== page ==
Visitor Columnist: Breaking Down the Weight loss program Tradition Disaster | opinion

While the cold winter weather begins to thaw and we dare to count down the days to summer, the “Beach Body” season is celebrating its annual comeback.

Diet culture lurks around every corner. Grocery checkout magazines promise three pounds of weight loss per week when you drink their kale and spinach smoothie. Suddenly everyone on Tik Tok is a self-certified personal trainer and nutritionist.

While the “beach body” trend is only a fraction of our harmful food culture, this time of year is a perfect opportunity to address the larger ongoing problem. Food culture is an inescapable facet of our daily life and it is up to the American school system to begin resolving the crisis.

In 2013, during a Family Consumer Science class, my sixth grade classmates and I were asked to complete a calorie counting project. Two years later, we were instructed to calculate our individual body mass index, even though the National Association of Eating Disorders strongly discourages schools from teaching this practice. During my school days there were pictures of meals with the heading “Eat this, not that” at every turn. It was impossible to avoid the toxic message of diet culture.

While these measures may seem insignificant, the continued emphasis on numbers and limitations is only to add fuel to the flame of diet culture. My school district is not alone with this mistake. Schools across the country are unwittingly participating in promoting this problem.

In addition, the way we are exposed to societal expectations of “health” has changed dramatically over the past decade. With the proliferation of social media platforms, teens are no longer restricted to a diet culture that only exists on supermodel billboards or weight loss commercials.

Despite the fact that most popular social media platforms require their users to be at least thirteen, younger users can easily lie about their age in order to bypass this rule. Consequently, a study by Influence Central found that 50% of teens by the age of 12 have some sort of social media account. This early exposure to societal expectations for health and beauty can be extremely harmful. The Mental Health Foundation found that 40% of teens said that social media made them worry about their own body image. The constant promotion of certain body types in the media reinforces the idea that health and fit are one and the same thing in size zero jeans.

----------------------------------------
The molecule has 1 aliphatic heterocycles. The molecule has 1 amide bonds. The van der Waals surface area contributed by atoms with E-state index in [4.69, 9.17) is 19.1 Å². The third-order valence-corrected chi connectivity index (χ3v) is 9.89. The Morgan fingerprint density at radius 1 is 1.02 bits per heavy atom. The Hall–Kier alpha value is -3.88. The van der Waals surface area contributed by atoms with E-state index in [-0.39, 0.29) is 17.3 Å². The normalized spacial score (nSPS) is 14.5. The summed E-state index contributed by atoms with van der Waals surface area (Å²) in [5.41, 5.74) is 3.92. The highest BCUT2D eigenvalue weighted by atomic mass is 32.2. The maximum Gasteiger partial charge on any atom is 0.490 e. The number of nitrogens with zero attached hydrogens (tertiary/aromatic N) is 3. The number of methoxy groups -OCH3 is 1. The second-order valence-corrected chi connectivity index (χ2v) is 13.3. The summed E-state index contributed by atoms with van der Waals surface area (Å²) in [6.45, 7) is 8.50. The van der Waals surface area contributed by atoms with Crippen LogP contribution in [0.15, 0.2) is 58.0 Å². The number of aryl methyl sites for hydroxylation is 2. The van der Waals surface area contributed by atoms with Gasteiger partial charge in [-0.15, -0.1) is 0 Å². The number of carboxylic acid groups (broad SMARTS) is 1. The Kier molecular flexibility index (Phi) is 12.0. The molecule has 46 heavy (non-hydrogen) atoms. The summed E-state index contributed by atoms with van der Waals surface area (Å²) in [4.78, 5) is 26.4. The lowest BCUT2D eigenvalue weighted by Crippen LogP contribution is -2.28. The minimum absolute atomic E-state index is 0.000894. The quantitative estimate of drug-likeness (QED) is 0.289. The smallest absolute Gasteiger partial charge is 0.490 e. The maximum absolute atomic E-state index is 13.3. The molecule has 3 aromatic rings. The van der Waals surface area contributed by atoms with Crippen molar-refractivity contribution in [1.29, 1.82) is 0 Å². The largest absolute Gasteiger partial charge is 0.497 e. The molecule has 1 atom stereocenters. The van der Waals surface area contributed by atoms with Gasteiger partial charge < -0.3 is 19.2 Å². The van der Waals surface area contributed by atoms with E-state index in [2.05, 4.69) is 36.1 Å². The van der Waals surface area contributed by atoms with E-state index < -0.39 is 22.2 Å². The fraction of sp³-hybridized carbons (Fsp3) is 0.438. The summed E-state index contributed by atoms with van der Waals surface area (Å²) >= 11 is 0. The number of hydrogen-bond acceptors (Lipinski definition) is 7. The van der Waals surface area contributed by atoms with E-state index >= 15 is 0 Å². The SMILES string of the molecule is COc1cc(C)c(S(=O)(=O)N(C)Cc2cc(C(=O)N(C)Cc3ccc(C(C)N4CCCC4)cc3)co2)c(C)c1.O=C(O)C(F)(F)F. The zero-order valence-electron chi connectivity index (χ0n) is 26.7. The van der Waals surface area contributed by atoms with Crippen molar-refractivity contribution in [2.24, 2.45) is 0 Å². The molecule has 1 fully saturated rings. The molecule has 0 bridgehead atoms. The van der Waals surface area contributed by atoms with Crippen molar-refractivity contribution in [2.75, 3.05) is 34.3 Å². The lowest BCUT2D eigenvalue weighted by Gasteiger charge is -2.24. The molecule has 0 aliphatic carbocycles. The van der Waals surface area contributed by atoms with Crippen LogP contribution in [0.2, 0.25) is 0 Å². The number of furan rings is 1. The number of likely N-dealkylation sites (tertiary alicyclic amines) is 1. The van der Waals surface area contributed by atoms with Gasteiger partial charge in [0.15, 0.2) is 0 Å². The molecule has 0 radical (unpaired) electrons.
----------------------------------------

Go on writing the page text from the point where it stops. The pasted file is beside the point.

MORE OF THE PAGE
Ultimately, the restructuring of health education in schools is the best and most effective place to address the food culture issue.

Although it is the recommendation of the Centers for Disease Control and Prevention (CDC) that students receive 40 to 50 hours of health education per year, they found that the majority of schools in the United States spend eight hours or less on the subject. The CDC offers numerous suggestions on how schools can accomplish this goal, including creating school gardens and displaying what a balanced, non-restrictive meal is like.

It is absurd that counting calories and assessing the daily intake of macronutrients should be major components of an eleven year old student’s health education curriculum. This is only to promote weight loss and contribute to the nutritional culture rather than accomplishing the well-intentioned goal of teaching students how to achieve healthy lifestyles. This is an important lesson that students need to learn. The Global organization for child health found that obesity affects 17% of children and teenagers in the United States. This is a crisis that we all want to resolve, but playing the numbers and scales is not the answer, according to them American Academy of Pediatrics. Instead, the organization suggests encouraging students to make sweeping lifestyle changes rather than focusing on dieting “regardless of weight or body mass index.”

About 28.8 million Americans suffer from eating disorders that often occur between Ages from 12 to 25 yearsaccording to Johns Hopkins Medicine. We cannot afford schools inadvertently shaming students by counting their calories and focusing on their body mass index. Schools need to protect their students from the food culture by educating them about the illusions of social media rather than acting as a trailblazer for the crisis.

Caleigh Trauger is currently a freshman at the University of Pittsburgh as a major in public and professional writing with a minor in law.

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